Loading...
 

Chromatic Aberration



Chromatic aberration gives misalignments and scaling differences between different colors in a microscope image. It can be caused by the physical properties of the used lenses, by misalignments in the microscopy set-up, or by a combination of both.

Light moves differently through different media. As a result, light beams bend as they pass from one medium to another. This bending is called refraction and the media are said to have different refractive indices. The refractive index of a medium depends on the wavelength of the light that passes through it, so that different colors are bent differently.

Refraction lies at the basis of light microscopy: light from a sample is bent by a lens, focusing it in the focal point. Because the refractive index of the lens depends on the wavelength of the light, different colors are focused to different focal points. The result is what we call chromatic aberration, where a multi-channel image is blurred and misaligned.

Types of chromatic aberration

Traditionally, two forms of chromatic aberration are distinguished: longitudinal (axial) and lateral (transverse). In longitudinal chromatic aberration, light of different colors is focused at different focal planes, i.e., at different axial distances from the lens. As a result, depending on where the image is recorded, some color channels will be blurred relative to others. Lateral chromatic aberration may occur as light hits a lens at an oblique angle. Again, the light distortion by the lens depends on the wavelength, this time placing the focal points of different colors at different positions laterally. The resulting image typically shows global scaling differences (locally looking like lateral shifts). Images from traditional lenses without color correction often show both longitudinal and lateral chromatic aberration.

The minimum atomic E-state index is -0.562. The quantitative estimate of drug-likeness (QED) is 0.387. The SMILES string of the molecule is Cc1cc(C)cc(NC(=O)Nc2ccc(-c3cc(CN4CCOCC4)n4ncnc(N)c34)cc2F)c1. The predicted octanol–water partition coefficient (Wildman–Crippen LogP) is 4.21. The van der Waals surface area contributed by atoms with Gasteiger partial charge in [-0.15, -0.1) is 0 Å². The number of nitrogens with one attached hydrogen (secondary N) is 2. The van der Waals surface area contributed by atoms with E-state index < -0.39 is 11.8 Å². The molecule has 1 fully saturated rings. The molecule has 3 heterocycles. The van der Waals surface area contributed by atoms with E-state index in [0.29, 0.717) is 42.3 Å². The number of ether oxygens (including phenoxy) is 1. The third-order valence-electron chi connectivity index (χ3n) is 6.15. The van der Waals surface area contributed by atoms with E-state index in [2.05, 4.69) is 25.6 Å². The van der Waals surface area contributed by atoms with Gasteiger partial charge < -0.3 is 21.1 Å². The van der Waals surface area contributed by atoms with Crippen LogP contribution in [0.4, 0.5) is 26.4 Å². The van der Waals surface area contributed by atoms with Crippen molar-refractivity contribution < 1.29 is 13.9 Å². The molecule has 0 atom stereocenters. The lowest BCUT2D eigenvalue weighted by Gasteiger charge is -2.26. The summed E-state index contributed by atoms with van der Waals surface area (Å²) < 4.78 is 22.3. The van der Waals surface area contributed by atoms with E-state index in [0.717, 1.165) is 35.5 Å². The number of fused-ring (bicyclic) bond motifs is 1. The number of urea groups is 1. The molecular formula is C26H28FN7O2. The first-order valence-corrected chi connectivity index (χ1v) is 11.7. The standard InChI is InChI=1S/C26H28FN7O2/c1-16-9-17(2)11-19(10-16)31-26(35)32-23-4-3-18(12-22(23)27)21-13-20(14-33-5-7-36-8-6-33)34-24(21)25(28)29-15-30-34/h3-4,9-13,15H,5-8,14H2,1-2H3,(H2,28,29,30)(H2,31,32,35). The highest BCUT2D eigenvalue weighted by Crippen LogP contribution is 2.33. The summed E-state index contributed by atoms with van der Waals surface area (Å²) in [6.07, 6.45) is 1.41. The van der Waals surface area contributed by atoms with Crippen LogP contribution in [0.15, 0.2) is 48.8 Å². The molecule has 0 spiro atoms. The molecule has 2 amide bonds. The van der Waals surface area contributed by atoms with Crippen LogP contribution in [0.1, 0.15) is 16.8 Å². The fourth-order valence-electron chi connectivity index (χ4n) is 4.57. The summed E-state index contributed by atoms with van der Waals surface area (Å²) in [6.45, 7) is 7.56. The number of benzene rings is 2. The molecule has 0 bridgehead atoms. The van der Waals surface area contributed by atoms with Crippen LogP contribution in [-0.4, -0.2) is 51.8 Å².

In addition to these two types of chromatic aberration induced by lens properties, problems may be caused by the coverslip, the Lens Immersion Medium, the Specimen Embedding Medium, or by the microscope having misaligned light paths. As a result, different channels may be shifted with respect to one another, show different scaling, and exhibit rotational misalignment.

The total chromatic aberration in a microscopy image is typically caused by a combination of the physical properties of the used lens and the limitations of the microscopy set-up: initial misalignments between light beams are exacerbated as they move through the lens(es).


Correction at acquisition

To minimize chromatic aberration caused by the wavelength-dependent refractive index of the lens, many microscopes are equipped with achromatic or apochromatic lenses. While these lenses are effective in reducing longitudinal aberration, they are typically optimized for only a limited range of wavelengths and they do not account for lateral aberration. In addition, these corrective lenses do not address aberration induced by factors other than the lens refractive indices. Misalignments between different light beams, for example, are not dealt with, and the lateral aberration by the lens still amplifies the related aberrations in the image.

Because many factors causing chromatic aberrations in microscopy images are not addressed by achromatic or apochromatic lenses, post-acquisition correction is typically required.

Post-acquisition correction

The Huygens Chromatic Aberration Corrector can automatically estimate and correct for any xyz shifts between channels, scaling differences and rotational misalignments. For optimal correction, the Corrector can be calibrated using bead images. The shifting and scaling parameters estimated from these known objects can then be used to correct images of biological samples.

Chromatic shift is automatically reported by the Huygens PSF Distiller when distilling a Point Spread Function (PSF) from bead images. This reported value can be used to correct the shift in the Chromatic Aberration Corrector.

Calibrated Correction

Workflow for the Huygens Chromatic Aberration Corrector. For calibrated correction, the user can first use the Corrector to estimate the aberration parameters from bead images. These parameters can then be used to correct for chromatic aberration in the actual image.